I did have some issues getting all the selectable areas traced properly in Adobe Illustrator and it’s not the prettiest of outlines but it provided the customer everything they needed and they were quite satisfied. You could always outsource this part to an experienced graphic designer to get a higher quality image produced.

Also one of the labour intensive tasks was performing an English translation of the paths one by one, and there were 190 paths (a path is a selectable area/shape). Add to this a review process which meant I had to repeat this step all over again after having to add more selectable areas to the body.

An SVG image is outputted top to bottom left to right, which means a change at the top of the image will change the sequence of all paths below. I’d strongly recommend that if you are going to build a similar plugin that you get the image outline correct the first time especially if you have outsourced the map to a graphic designer. As it will reduce your costs and associated headaches.

To give you an idea of the amount of time required to build the plugin, I was able to produce the entire solution in just under 4 days which included the initial prototype, drawing the image and converting to SVG, client meetings, a review process, creating the jQuery plugin, creating the APEX plugin, testing across IE6-9 Firefox Google Chrome, and producing documentation.

Of course the amount of time may vary depending upon how familiar you are with javascript and creating APEX plugins but the good news is that once you’ve done the process once it will be much easier second time around.

  1. That’s really impressive. You’ve inspired me to do something similar in one of my projects. Great work!

  2. Mark Lancaster says:

    Very nice work Matt.

    I’ve been planning to experiment with Raphael.js, now I’m inspired.

    Mark

  3. This is really cool stuff !

    Congrats on that!

  4. Jeff Kemp says:

    Brilliant stuff. I like your “Pain Notes” as well. “Works in IT”

  5. mnolan says:

    Thanks for all the kind comments guys.

  6. David Christopher says:

    Wow that is amazing — fantastic work!

  7. Great job Matt! Always impressive to see what is possible with APEX and WEB 2.0.

  8. Florian Klein says:

    Amazing work. I’m trying something similar. At the moment I’m struggling with ie9 not doing document.getElementByID so i can’t attach the canvas to the correct region. Is your Plugin generic? Maybe I can buy a use-license or something like that?

  9. Tony Bowers says:

    Very impressive. I’m working on an Image Map app in APEX. Not as impressive as yours, but it consists of hundreds of image maps which will be used for quality inspections. I just hit a snag. How do you pass the APP_SESSION information in your hotspot href tags? Tony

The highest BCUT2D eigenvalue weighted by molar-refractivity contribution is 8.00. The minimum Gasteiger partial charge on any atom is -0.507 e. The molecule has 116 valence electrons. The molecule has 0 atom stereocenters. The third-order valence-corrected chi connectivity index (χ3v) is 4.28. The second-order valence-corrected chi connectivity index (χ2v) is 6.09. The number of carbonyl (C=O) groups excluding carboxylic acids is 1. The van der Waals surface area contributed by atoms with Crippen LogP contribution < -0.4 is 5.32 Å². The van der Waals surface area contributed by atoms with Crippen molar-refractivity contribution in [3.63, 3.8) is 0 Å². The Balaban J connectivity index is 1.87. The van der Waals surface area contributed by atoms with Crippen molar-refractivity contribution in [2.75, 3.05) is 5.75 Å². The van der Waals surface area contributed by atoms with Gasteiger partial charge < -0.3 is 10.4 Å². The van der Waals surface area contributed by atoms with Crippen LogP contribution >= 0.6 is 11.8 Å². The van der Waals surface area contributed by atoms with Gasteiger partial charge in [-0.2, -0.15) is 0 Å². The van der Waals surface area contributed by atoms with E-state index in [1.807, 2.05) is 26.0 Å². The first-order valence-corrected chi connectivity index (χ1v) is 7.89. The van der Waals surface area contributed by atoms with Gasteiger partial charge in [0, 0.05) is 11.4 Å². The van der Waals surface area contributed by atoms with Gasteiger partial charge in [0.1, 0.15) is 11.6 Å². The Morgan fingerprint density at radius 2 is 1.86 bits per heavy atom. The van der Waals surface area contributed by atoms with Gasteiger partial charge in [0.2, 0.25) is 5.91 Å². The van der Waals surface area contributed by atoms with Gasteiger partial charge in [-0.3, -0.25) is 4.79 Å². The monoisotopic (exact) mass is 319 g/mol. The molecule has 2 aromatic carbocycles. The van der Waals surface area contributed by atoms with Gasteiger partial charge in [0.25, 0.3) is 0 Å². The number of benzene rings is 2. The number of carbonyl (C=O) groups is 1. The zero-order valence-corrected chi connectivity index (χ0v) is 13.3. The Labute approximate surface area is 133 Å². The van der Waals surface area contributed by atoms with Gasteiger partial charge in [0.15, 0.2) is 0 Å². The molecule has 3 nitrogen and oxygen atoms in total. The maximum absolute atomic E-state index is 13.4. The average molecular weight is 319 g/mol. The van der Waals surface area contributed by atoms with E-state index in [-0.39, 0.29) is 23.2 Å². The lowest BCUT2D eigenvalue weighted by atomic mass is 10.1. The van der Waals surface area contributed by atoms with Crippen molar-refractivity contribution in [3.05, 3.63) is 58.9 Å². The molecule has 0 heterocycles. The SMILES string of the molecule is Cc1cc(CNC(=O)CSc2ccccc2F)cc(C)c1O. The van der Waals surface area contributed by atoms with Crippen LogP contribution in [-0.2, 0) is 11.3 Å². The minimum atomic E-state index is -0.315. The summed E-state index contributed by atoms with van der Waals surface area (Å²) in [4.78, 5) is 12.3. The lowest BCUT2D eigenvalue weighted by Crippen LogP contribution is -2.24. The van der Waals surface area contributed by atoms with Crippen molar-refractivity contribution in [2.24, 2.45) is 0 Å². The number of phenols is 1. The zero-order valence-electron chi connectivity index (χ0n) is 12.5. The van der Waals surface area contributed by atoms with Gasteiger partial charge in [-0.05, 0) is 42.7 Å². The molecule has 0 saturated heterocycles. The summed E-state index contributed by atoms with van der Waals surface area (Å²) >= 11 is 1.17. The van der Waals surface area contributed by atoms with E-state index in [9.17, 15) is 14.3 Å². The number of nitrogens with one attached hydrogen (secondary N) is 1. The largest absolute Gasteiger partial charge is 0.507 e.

• mnolan says:

      Hi Tony

      I’m not sure how your coding your map but I don’t use any href’s, I use onclick events on each path and grab APP_SESSION using

      apex.jQuery(“#pInstance”).val()

      I’ll then use apex.jQuery.ajax to send the data back to the server. If you can provide a little more information then I might be able to offer some better advice.

      Cheers
      Matt

  10. Scott says:

    I am a newcomer to Apex and really like your body chart plugin.

    I need to take some data from a table and display it as clickable points in a rectangle. I have figured out how to use javascript and raphael to draw a simple rectangle with a diagonal line from lower left corner to upper right corner. I can fill the top with one color and the bottom with another. I have even figured out how to make the clickable circles for the data points.

    But, I can’t see how to use all this in Apex. I really liked your body chart post, but I don’t see where to tell Apex to use Raphael.js, or where to put the javascript calls to make the rect or how to create the clickable points from the table data.

    Does anyone know of a Apex and Raphael demo that goes step by step?

    Thank you.

    • mnolan says:

      Hi Scott

      Apologies but I don’t have the time to give you a step by step overview, the frustration you’re experiencing is an important part of the learning process just don’t give up.

      You should just be able to add the raphael.js file to your APEX page template and then use a dynamic action say “Page Load” to execute the javascript to create your svg drawing.

      If you’re still stuck, inspect the HTML of the demo pages you find and inspect the javascript/files to see whats going on. You’re going to have to get your hands dirty ;)

      Cheers
      Matt